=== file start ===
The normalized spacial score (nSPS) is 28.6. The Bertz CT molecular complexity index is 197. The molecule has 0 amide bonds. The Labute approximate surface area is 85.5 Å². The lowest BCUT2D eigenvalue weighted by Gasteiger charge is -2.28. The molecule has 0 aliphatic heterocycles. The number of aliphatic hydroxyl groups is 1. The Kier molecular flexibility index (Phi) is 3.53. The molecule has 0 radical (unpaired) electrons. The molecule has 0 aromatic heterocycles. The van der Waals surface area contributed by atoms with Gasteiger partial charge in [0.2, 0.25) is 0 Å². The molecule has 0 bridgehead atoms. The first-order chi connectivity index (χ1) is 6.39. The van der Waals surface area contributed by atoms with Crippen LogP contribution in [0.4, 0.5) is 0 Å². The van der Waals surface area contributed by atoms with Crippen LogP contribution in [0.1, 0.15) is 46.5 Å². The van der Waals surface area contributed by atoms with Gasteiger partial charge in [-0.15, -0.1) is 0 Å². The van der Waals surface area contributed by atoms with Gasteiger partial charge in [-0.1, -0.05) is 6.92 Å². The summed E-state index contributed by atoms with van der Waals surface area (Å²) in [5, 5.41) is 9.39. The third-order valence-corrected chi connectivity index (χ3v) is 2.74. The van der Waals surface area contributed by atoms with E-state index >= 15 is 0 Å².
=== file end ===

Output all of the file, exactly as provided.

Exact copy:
The normalized spacial score (nSPS) is 28.6. The Bertz CT molecular complexity index is 197. The molecule has 0 amide bonds. The Labute approximate surface area is 85.5 Å². The lowest BCUT2D eigenvalue weighted by Gasteiger charge is -2.28. The molecule has 0 aliphatic heterocycles. The number of aliphatic hydroxyl groups is 1. The Kier molecular flexibility index (Phi) is 3.53. The molecule has 0 radical (unpaired) electrons. The molecule has 0 aromatic heterocycles. The van der Waals surface area contributed by atoms with Gasteiger partial charge in [0.2, 0.25) is 0 Å². The molecule has 0 bridgehead atoms. The first-order chi connectivity index (χ1) is 6.39. The van der Waals surface area contributed by atoms with Crippen LogP contribution in [0.4, 0.5) is 0 Å². The van der Waals surface area contributed by atoms with Crippen LogP contribution in [0.1, 0.15) is 46.5 Å². The van der Waals surface area contributed by atoms with Gasteiger partial charge in [-0.15, -0.1) is 0 Å². The van der Waals surface area contributed by atoms with Gasteiger partial charge in [-0.1, -0.05) is 6.92 Å². The summed E-state index contributed by atoms with van der Waals surface area (Å²) in [5, 5.41) is 9.39. The third-order valence-corrected chi connectivity index (χ3v) is 2.74. The van der Waals surface area contributed by atoms with E-state index >= 15 is 0 Å².